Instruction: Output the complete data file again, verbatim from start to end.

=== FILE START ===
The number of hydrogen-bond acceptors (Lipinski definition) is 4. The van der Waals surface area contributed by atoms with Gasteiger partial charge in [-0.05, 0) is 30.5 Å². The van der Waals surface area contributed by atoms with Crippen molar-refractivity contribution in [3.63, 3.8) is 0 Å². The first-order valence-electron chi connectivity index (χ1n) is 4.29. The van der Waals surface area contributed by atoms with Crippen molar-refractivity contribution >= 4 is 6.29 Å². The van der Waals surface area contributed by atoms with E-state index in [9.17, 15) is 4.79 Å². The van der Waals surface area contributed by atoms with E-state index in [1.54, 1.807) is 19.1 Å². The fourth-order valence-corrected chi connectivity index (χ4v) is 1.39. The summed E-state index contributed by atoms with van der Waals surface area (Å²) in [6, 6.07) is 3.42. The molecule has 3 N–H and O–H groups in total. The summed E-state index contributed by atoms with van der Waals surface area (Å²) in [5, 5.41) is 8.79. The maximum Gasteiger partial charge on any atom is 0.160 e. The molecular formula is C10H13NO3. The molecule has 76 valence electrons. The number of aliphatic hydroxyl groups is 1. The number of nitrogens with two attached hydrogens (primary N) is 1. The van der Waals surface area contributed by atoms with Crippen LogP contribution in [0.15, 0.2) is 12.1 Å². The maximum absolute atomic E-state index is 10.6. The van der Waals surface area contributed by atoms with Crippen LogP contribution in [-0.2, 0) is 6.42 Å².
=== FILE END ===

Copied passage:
The number of hydrogen-bond acceptors (Lipinski definition) is 4. The van der Waals surface area contributed by atoms with Gasteiger partial charge in [-0.05, 0) is 30.5 Å². The van der Waals surface area contributed by atoms with Crippen molar-refractivity contribution in [3.63, 3.8) is 0 Å². The first-order valence-electron chi connectivity index (χ1n) is 4.29. The van der Waals surface area contributed by atoms with Crippen molar-refractivity contribution >= 4 is 6.29 Å². The van der Waals surface area contributed by atoms with E-state index in [9.17, 15) is 4.79 Å². The van der Waals surface area contributed by atoms with E-state index in [1.54, 1.807) is 19.1 Å². The fourth-order valence-corrected chi connectivity index (χ4v) is 1.39. The summed E-state index contributed by atoms with van der Waals surface area (Å²) in [6, 6.07) is 3.42. The molecule has 3 N–H and O–H groups in total. The summed E-state index contributed by atoms with van der Waals surface area (Å²) in [5, 5.41) is 8.79. The maximum Gasteiger partial charge on any atom is 0.160 e. The molecular formula is C10H13NO3. The molecule has 76 valence electrons. The number of aliphatic hydroxyl groups is 1. The number of nitrogens with two attached hydrogens (primary N) is 1. The van der Waals surface area contributed by atoms with Crippen LogP contribution in [0.15, 0.2) is 12.1 Å². The maximum absolute atomic E-state index is 10.6. The van der Waals surface area contributed by atoms with Crippen LogP contribution in [-0.2, 0) is 6.42 Å².